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In my lecture notes, the Boltzmann entropy form was motivated as a valid form for entropy partly because it was extensive. However this hinges on the assumption that the statistical weight for a macrostate of two systems combined is their product. Why is this valid- for large systems at least- and when might it break down?

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I think that the explanation here is the same as in classical thermodynamics: the interaction between the two subsystems is a "surface effect".

Suppose the two subsystems are cubic, of volume $L^3$, sharing an interface of area $\sim L^2$. If the interactions are of short range, $d$, the perturbation on either system (just from counting interactions) has a relative magnitude $\sim dL^2/L^3=d/L$. Of course, this has an effect on the number of states $\Omega(E)$ in both subsystems having energy $E_1$ or $E_2$ respectively, but bearing in mind that the logarithm of $\Omega$ is the important quantity, this will be small provided $d\ll L$. So, one can make the approximation that the systems are statistically independent.

One can expect the argument to break down if the interactions are long ranged (when extensivity of thermodynamic properties does actually come into question) and when the system is small (when one would not expect it to hold). Also, if the subsystems are chosen to have an unusually large interaction area: for example, the oppositely coloured lattice sites in a checkerboard colouring of Ising-like models.

There are various other subtleties associated with the extensivity of the Boltzmann entropy, some of which can be found discussed on Physics SE, but I think this is the one you were worried about.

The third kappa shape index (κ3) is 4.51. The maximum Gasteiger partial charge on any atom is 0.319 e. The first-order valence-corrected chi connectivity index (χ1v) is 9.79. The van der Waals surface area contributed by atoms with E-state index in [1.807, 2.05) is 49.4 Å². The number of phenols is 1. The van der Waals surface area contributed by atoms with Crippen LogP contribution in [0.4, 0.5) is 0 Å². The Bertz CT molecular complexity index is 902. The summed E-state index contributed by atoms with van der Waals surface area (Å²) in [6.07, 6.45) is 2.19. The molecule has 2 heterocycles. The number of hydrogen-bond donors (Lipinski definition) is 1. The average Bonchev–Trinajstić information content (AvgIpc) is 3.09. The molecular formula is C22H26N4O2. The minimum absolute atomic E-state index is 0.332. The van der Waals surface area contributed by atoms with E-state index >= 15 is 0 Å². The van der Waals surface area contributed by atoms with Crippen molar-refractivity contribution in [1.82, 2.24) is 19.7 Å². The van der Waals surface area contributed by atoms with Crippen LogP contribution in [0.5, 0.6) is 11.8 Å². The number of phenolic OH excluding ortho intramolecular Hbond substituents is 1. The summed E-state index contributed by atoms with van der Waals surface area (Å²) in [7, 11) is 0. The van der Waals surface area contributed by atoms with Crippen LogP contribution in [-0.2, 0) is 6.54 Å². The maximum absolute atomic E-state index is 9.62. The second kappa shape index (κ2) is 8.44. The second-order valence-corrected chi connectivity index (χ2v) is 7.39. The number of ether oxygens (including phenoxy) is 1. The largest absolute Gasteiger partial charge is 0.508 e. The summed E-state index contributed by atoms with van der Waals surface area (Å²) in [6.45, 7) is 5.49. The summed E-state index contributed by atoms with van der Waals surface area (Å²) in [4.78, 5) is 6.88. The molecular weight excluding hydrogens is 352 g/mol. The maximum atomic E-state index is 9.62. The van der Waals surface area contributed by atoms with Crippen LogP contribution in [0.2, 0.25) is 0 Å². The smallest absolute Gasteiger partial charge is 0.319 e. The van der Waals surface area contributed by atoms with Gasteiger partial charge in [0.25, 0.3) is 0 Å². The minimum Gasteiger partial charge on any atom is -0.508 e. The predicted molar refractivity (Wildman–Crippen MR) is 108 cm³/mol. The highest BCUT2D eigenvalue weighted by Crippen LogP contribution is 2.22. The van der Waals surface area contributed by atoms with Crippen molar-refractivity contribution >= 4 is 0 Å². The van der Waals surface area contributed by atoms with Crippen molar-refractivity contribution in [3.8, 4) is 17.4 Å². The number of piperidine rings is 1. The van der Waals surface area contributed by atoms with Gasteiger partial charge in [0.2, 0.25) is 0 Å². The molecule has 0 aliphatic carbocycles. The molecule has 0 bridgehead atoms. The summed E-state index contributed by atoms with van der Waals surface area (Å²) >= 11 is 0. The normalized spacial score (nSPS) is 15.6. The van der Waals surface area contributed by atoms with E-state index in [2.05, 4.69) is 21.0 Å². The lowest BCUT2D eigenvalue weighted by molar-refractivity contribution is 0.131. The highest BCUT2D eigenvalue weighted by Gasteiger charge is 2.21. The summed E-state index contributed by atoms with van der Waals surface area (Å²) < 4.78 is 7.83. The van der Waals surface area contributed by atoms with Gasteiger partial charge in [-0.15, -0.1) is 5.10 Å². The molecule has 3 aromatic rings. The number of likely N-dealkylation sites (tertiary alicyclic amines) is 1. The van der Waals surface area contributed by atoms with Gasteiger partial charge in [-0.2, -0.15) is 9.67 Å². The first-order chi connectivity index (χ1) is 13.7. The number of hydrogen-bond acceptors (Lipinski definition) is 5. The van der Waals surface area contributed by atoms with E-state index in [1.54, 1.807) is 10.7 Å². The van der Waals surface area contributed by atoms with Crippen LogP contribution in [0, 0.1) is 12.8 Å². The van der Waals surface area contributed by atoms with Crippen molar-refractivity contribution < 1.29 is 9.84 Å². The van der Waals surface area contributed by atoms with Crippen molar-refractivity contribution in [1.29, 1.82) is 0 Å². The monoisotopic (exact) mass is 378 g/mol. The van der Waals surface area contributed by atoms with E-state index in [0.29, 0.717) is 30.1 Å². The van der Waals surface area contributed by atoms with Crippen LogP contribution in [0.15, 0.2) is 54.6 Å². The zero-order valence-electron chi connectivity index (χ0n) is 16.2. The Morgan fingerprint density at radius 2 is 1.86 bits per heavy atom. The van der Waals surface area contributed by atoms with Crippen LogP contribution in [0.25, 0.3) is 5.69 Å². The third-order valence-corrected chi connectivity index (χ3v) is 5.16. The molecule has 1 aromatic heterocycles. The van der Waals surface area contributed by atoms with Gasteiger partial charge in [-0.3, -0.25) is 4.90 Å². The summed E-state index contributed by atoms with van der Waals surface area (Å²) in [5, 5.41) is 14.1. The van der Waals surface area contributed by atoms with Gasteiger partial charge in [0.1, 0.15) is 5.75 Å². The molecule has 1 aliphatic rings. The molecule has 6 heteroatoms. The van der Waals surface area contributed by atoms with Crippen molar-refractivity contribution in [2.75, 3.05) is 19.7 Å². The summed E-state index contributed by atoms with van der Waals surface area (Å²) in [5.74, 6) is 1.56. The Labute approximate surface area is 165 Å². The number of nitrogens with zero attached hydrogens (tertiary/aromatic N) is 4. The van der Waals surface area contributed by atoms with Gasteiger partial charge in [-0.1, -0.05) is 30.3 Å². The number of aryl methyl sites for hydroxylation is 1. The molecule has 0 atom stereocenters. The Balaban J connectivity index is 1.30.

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  • $\begingroup$ Thank you for your reply! And I see the slight subtlety here. I took the extensivity of entropy as true, but was troubled by the multiplicity of statistical weights (which would be iff entropy is extensive in this case, and the entropy does indeed depend on the statistical weight in this way). In reality, the extensivity of the entropy is debatable, if I understand correctly. Please correct me if I am worng $\endgroup$ – Meep Nov 29 '18 at 12:35
  • $\begingroup$ And I suppose the other subtleties include mixing systems as well, as opposed to simply letting their surfaces come into contact. $\endgroup$ – Meep Nov 29 '18 at 12:36
  • $\begingroup$ There are systems with long-range forces for which the extensivity of thermodynamic properties in general comes into question. There is a link to a paper on this in my answer physics.stackexchange.com/a/434303/197851 to another question. However, I want to stress that the more usual situation is that the entropy and other thermodynamic quantities are extensive, because most interactions are short-ranged (as defined in that paper). My answer is rather "handwaving", but the subtleties of the thermodynamic limit are discussed more formally in papers and books (e.g. by David Ruelle). $\endgroup$ – user197851 Nov 29 '18 at 13:09

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